To: Michael Casey, Chief Executive Officer
Re: Carters Tagless Clothes Causing Chemical Burns in Babies
CC: Joseph Pacifico, President; James Petty, President Retail Stores; Charles Whetzel, Executive Vice President and Chief Sourcing Officer; David Brown, Executive Vice President and Chief Operations Officer; Suzanne Calkins, Executive Vice President OshKosh Brand and Licensing; Joe Elles, Executive Vice President Sales and Mass Merchandising; Eric Martin, Vice President Investor Relations
Dear Mr. Casey,
I am writing you as a final, desperate attempt to escalate a material issue to someone with authority at Carters. Let me first explain the issue and then I will appeal to your authority to resolve our problem and to publicly disclose the product safety hazard with your tagless product line.
Our daughter, Ava, is now six and a half months old. Since Ava was six weeks old, she has been suffering a chronic back injury caused by wearing Carters tagless products. Her injury was a severe chemical burn, which formed at the epicenter of where her skin made contact with Carters tagless labels. The injury caused severe inflammation and swelling, in Ava’s case, it was the size of a half pear. The burn was bright red throughout and weeps of mucus and puss. Ava has endured this excruciating pain of a fire red, weeping burn on her back for about five months.
When we first saw this burn, we thought it was an unusually nasty rash. We treated it topically with ointments, it did not go away. We eliminated detergents, changed beddings, and when our pediatrician thought it might be a chemical reaction to her infant carrier, we bought a new one--all to no avail. Then one day, the burn got worse and Ava was clearly in unbearable pain. We immediately took her to the pediatrician. The doctors in the practice saw Ava’s wound and agreed she should immediately be admitted to the children’s hospital emergency. Ava caught a staph infection from her open wound. As you may know, staph can be life threatening, especially to an infant; Ava was barely 3 months. She had to be in a strict sterile environment (medical masks, gloves and gowns were required by all who entered who room) and we waited for IV Antibiotics to mitigate further health risks. Ava and my wife were in the hospital overnight. We were alarmed by doctors who all claimed the issue to be very severe but none of whom could diagnose it. We were all horrified and traumatized by this, wondering if our daughter would recover. Ava was on antibiotics for at least a month, the burn subsided but never healed and continued to painfully affect her.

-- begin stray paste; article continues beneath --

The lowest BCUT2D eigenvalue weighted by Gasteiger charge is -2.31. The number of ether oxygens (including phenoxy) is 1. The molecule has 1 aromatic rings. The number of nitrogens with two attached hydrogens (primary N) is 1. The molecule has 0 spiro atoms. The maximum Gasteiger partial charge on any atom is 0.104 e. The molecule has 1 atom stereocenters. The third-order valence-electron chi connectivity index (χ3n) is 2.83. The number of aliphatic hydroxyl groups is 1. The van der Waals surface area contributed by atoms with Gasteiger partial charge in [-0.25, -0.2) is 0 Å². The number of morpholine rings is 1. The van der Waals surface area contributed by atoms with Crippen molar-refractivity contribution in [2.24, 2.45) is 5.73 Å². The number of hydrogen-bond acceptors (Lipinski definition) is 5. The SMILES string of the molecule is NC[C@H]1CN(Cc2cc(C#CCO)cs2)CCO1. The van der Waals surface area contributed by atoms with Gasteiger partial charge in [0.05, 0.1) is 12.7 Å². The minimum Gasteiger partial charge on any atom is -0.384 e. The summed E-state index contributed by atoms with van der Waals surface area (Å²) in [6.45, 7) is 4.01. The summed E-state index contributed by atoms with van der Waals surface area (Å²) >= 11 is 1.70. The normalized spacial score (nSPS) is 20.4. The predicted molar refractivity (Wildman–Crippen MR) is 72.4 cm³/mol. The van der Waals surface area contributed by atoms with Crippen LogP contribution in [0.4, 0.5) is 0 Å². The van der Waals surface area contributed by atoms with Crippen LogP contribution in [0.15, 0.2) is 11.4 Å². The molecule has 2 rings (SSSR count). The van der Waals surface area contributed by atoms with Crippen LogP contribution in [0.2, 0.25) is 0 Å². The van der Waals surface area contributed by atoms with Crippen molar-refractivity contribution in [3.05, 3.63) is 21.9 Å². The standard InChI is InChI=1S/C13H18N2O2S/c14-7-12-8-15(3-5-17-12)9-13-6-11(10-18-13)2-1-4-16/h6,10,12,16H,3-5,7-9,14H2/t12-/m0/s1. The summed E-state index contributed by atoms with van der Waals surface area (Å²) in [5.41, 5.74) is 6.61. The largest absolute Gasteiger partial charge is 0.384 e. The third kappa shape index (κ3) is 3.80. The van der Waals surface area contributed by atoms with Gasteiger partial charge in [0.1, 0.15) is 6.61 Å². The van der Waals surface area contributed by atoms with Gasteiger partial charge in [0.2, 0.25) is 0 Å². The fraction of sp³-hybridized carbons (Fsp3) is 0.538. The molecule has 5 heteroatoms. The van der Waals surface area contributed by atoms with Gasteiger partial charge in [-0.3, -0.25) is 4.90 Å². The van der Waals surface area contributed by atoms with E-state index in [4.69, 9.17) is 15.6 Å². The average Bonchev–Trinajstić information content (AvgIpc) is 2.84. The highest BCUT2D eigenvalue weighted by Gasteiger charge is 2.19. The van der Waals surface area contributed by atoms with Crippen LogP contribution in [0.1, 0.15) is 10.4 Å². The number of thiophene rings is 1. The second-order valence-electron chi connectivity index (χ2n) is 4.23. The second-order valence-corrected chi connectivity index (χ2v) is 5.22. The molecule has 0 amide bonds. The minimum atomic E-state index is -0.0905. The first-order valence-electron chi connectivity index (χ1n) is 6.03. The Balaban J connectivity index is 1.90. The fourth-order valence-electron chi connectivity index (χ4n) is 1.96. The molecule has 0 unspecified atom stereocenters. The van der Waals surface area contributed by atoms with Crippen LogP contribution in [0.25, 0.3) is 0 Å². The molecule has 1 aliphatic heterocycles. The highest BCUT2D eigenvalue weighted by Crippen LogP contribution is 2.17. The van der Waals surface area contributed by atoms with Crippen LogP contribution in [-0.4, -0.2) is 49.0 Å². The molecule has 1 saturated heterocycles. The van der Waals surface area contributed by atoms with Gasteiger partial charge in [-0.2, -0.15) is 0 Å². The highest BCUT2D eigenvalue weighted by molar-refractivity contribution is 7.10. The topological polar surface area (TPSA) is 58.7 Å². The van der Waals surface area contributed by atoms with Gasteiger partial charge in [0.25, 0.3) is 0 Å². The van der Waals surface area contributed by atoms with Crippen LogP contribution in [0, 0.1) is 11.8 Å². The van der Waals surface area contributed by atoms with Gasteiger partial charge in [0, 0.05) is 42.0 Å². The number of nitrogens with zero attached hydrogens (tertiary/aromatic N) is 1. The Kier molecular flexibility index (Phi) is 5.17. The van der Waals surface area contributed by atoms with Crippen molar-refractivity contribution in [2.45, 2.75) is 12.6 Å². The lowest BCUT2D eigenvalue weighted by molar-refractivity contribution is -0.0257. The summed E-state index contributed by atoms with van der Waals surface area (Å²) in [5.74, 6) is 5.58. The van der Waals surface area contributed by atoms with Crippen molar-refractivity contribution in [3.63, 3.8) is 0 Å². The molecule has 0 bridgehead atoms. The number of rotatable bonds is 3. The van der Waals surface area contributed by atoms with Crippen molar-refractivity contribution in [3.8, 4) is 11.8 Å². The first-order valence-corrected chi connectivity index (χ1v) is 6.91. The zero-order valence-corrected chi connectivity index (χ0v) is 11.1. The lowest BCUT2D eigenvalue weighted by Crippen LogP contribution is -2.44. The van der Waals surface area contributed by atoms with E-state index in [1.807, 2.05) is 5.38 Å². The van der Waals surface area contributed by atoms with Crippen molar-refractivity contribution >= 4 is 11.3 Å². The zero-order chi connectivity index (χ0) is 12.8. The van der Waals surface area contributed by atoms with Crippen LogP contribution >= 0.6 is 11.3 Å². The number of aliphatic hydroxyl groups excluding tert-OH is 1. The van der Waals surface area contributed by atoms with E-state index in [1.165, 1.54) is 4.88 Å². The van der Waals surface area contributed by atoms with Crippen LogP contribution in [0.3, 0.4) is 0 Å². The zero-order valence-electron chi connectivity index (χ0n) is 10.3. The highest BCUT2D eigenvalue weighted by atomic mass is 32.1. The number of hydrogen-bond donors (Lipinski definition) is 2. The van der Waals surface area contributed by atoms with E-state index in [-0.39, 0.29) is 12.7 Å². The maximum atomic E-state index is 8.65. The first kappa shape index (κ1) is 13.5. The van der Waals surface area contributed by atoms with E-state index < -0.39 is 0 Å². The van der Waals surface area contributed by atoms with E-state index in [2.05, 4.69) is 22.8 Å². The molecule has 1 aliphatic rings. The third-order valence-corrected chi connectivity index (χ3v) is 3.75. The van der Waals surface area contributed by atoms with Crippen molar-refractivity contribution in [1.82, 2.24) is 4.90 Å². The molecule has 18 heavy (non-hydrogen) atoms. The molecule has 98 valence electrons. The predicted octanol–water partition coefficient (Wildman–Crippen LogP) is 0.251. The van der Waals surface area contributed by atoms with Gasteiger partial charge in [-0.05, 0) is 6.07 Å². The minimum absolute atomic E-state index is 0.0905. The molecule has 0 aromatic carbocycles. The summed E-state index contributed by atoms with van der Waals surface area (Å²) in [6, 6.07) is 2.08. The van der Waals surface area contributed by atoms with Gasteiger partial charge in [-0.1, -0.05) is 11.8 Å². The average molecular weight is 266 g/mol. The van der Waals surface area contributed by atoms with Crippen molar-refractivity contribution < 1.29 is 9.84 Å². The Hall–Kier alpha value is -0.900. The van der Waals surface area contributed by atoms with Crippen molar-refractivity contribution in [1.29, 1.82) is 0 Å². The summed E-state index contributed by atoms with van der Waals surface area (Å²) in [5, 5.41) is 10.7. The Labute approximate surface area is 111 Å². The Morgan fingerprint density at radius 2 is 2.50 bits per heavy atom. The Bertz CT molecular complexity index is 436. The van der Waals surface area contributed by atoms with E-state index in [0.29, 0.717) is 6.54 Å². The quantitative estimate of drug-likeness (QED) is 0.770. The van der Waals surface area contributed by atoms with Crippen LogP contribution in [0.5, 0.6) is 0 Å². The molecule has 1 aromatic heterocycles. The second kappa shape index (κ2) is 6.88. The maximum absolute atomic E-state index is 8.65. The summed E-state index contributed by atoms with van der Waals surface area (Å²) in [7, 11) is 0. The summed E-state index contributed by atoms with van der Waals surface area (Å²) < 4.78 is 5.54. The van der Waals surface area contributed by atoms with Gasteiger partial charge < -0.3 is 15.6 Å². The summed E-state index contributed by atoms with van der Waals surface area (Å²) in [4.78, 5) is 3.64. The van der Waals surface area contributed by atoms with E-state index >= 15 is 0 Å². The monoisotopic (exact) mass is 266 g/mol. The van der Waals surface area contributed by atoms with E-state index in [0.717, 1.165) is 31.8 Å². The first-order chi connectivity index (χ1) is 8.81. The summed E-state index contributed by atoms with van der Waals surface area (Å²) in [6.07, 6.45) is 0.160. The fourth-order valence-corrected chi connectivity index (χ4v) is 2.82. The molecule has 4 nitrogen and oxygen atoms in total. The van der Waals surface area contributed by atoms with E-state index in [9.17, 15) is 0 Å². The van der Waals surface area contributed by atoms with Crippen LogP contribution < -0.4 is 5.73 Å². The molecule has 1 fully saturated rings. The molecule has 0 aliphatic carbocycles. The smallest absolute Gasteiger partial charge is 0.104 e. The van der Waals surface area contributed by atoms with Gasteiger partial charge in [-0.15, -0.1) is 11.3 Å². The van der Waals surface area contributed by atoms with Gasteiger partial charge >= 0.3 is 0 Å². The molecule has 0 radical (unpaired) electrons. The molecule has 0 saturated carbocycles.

In our ongoing efforts to help Ava recover and monitor her wound, we cut out the upper backs of some of her clothes to apply her prescribed creams and to let the affected area air dry more efficiently. The burn would begin to heal and after a few days we would put Ava back into her uncut clothes. Immediately, the burn reappeared. We repeated this cycle many times, still unaware this wound was being caused by her Carters tagless clothing. Ava went to the emergency children’s hospital again. We continued our efforts to treat the burn, nothing worked.
Last month we read an internet blog written by other victims of Carters tagless clothes and everything became clear to us. We read their stories and saw their pictures--all were remarkably similar to our experience and Ava’s condition.
We had Ava in your tagless clothes all along. The irony is we always used your tagless clothes because we thought there might a chance physical tags would compound Ava’s condition. She has been in Carters clothes, gets the original burn, stays in your clothes and the burn gets worse, heals when we cut out your tagless marks, then the burn reappears immediately after we put her back in Carters uncut tagless products. We continued this cycle until last month’s discovery because we had no idea Carters tagless clothing was causing her wound.
We shared our internet discovery with our pediatrician. Our pediatrician confirms the injury as a chemical burn and is filing a report with the Consumer Products Safety Commission. He has also notified the pediatric community of